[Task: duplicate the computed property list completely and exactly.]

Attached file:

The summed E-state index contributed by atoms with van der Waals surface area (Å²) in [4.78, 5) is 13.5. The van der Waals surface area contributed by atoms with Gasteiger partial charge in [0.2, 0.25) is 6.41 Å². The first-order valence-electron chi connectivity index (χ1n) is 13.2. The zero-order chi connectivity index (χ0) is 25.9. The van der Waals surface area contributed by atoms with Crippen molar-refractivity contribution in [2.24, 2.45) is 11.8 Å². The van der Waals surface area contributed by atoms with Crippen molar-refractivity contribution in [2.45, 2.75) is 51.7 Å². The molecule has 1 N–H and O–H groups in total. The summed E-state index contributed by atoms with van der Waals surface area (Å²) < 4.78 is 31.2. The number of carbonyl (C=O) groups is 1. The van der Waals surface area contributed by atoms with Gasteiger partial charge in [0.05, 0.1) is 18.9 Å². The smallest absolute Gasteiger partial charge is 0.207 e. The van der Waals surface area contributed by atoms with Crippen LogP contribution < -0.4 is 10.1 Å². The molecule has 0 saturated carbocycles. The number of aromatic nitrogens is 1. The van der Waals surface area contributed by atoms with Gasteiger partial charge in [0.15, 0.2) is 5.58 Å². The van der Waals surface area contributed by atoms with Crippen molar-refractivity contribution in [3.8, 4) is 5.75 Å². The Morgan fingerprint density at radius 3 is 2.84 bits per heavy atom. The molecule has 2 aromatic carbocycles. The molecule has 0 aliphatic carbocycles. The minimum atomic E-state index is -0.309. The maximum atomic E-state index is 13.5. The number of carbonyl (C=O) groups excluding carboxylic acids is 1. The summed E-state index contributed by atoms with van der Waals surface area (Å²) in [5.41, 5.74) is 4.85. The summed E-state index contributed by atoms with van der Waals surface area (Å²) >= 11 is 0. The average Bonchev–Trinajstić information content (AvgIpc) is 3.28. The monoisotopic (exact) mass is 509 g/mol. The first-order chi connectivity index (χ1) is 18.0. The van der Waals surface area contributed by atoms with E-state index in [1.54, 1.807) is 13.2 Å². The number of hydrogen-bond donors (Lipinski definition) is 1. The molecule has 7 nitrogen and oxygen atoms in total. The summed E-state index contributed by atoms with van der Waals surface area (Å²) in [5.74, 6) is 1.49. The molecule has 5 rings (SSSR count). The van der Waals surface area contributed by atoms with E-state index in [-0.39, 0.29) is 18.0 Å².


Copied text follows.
The summed E-state index contributed by atoms with van der Waals surface area (Å²) in [4.78, 5) is 13.5. The van der Waals surface area contributed by atoms with Gasteiger partial charge in [0.2, 0.25) is 6.41 Å². The first-order valence-electron chi connectivity index (χ1n) is 13.2. The zero-order chi connectivity index (χ0) is 25.9. The van der Waals surface area contributed by atoms with Crippen molar-refractivity contribution in [2.24, 2.45) is 11.8 Å². The van der Waals surface area contributed by atoms with Crippen molar-refractivity contribution in [2.45, 2.75) is 51.7 Å². The molecule has 1 N–H and O–H groups in total. The summed E-state index contributed by atoms with van der Waals surface area (Å²) < 4.78 is 31.2. The number of carbonyl (C=O) groups is 1. The van der Waals surface area contributed by atoms with Gasteiger partial charge in [0.05, 0.1) is 18.9 Å². The smallest absolute Gasteiger partial charge is 0.207 e. The van der Waals surface area contributed by atoms with Crippen LogP contribution < -0.4 is 10.1 Å². The molecule has 0 saturated carbocycles. The number of aromatic nitrogens is 1. The van der Waals surface area contributed by atoms with Gasteiger partial charge in [0.15, 0.2) is 5.58 Å². The van der Waals surface area contributed by atoms with Crippen molar-refractivity contribution in [3.8, 4) is 5.75 Å². The Morgan fingerprint density at radius 3 is 2.84 bits per heavy atom. The molecule has 2 aromatic carbocycles. The molecule has 0 aliphatic carbocycles. The minimum atomic E-state index is -0.309. The maximum atomic E-state index is 13.5. The number of carbonyl (C=O) groups excluding carboxylic acids is 1. The summed E-state index contributed by atoms with van der Waals surface area (Å²) in [5.41, 5.74) is 4.85. The summed E-state index contributed by atoms with van der Waals surface area (Å²) >= 11 is 0. The average Bonchev–Trinajstić information content (AvgIpc) is 3.28. The monoisotopic (exact) mass is 509 g/mol. The first-order chi connectivity index (χ1) is 18.0. The van der Waals surface area contributed by atoms with E-state index in [1.54, 1.807) is 13.2 Å². The number of hydrogen-bond donors (Lipinski definition) is 1. The molecule has 7 nitrogen and oxygen atoms in total. The summed E-state index contributed by atoms with van der Waals surface area (Å²) in [5.74, 6) is 1.49. The molecule has 5 rings (SSSR count). The van der Waals surface area contributed by atoms with E-state index in [-0.39, 0.29) is 18.0 Å².